These last few weeks have been draining for so many of us, especially those that are survivors of sexual assault and violence. It is a real struggle to see such radical callousness from the leaders of this country in the face of trauma and pain. It is a disgrace that people are being forced to relive their experiences and recount them to Senators, staffers, news, strangers, even family or friends that approach these experiences with skepticism and distrust. It is only natural that we are feeling anger and despair with the state of the world.
For some, the approach to this anger is to be on the streets organizing, lobbying, and engaging in civil disobedience. I am very grateful to the WES Community for your support of the work that I have been doing to show solidarity with women, LGBTQ and trans folk, and male survivors. I know many of your hearts are with me as I march or get arrested. One of the most powerful things about being clergy is knowing that when engaging in these events, I represent so much more than myself; that I carry your stories, outrages, and tears with me. I thank you all from the bottom of my heart for entrusting me with your voices.
It is not enough though to simply know that someone in the community is involved. Everyone needs a chance to either show outrage or find the time to heal. The national focus has been on the actions taken right now. Little attention has been paid to the amount that old wounds are being reopened and the memories and emotions that are being resurfaced. I would like to invite everyone to pause and breathe just for a moment or two. A chance to know that it ok to not be on the street, our priority remains caring for ourselves.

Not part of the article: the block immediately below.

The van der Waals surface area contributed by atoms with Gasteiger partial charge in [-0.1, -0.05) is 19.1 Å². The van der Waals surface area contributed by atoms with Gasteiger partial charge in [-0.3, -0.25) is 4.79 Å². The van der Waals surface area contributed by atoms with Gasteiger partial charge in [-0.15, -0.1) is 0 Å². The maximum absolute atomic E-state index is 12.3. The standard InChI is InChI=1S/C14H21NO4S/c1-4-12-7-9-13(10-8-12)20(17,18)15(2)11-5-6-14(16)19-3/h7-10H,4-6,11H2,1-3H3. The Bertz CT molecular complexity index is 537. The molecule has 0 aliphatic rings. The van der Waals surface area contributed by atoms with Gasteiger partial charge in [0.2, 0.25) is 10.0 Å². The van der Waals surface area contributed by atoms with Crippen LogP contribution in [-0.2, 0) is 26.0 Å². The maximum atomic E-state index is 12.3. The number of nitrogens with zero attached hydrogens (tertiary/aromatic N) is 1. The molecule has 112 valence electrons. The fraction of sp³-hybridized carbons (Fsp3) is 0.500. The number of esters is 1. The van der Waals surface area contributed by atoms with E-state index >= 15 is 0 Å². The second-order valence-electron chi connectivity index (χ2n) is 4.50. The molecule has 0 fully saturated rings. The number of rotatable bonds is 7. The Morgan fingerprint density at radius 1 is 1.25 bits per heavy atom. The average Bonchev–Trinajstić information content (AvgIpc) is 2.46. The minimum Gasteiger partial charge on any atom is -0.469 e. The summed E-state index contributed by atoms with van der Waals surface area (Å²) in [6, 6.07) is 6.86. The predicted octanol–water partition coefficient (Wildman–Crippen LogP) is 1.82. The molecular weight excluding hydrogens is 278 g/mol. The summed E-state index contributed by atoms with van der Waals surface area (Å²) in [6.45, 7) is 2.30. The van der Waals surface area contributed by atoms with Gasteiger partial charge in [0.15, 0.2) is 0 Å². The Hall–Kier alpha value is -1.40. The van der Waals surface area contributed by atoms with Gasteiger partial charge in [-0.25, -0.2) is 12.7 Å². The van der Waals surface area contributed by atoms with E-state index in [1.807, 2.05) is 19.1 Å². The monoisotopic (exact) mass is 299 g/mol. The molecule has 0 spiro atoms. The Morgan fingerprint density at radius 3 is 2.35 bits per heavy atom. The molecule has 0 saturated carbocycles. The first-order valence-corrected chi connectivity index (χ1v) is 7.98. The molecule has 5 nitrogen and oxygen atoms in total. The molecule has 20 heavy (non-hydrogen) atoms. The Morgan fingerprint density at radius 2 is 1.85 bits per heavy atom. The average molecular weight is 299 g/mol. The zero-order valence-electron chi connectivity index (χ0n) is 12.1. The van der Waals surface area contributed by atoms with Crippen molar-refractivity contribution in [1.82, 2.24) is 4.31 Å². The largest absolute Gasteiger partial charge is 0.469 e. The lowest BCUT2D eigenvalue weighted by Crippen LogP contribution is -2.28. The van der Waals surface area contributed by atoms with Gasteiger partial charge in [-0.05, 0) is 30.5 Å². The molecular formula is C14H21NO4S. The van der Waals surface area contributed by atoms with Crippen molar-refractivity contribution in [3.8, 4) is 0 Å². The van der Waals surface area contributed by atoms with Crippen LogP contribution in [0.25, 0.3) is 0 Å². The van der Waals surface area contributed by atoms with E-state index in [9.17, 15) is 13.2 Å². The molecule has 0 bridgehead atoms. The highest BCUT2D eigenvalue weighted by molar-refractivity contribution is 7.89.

Tomorrow afternoon, there will be another march downtown. If you are able and willing, please feel free to join us; if you send me an email I will send the details. In the evening Amanda and I will be hosting a vigil at WES for survivors and all those that are struggling. We recognize that we need a time and place to be held by community and feel the presence of compassion. We will have a reflective time indoors at 6:30pm and a silent solidarity action outside at 7pm (feel free to bring signs for the action, and we will also have some available). For those who want to be in the reflective space but are not in a space to take action, one of us will remain inside to further conversation and care. I hope to see you there and that you know that Amanda and myself are always available to talk if you are in need of a listening and caring ear.
We have been watching one vote and one political battle wage in the news. We know that regardless of the outcome, there will still be a need for vigilance in disrupting rape culture. In this ongoing work, WES will continue to be here to support you and our society.
I remain hopeful. Over the last few weeks, I’ve seen hundreds and hundreds of people speaking out and acting up to show their support and belief in women and survivors. Together we’ve created a strong narrative that proves that compassion remains active in this country. Compassion may feel like an underground movement, but it is growing and getting stronger.
Zeb Green, Clergy Intern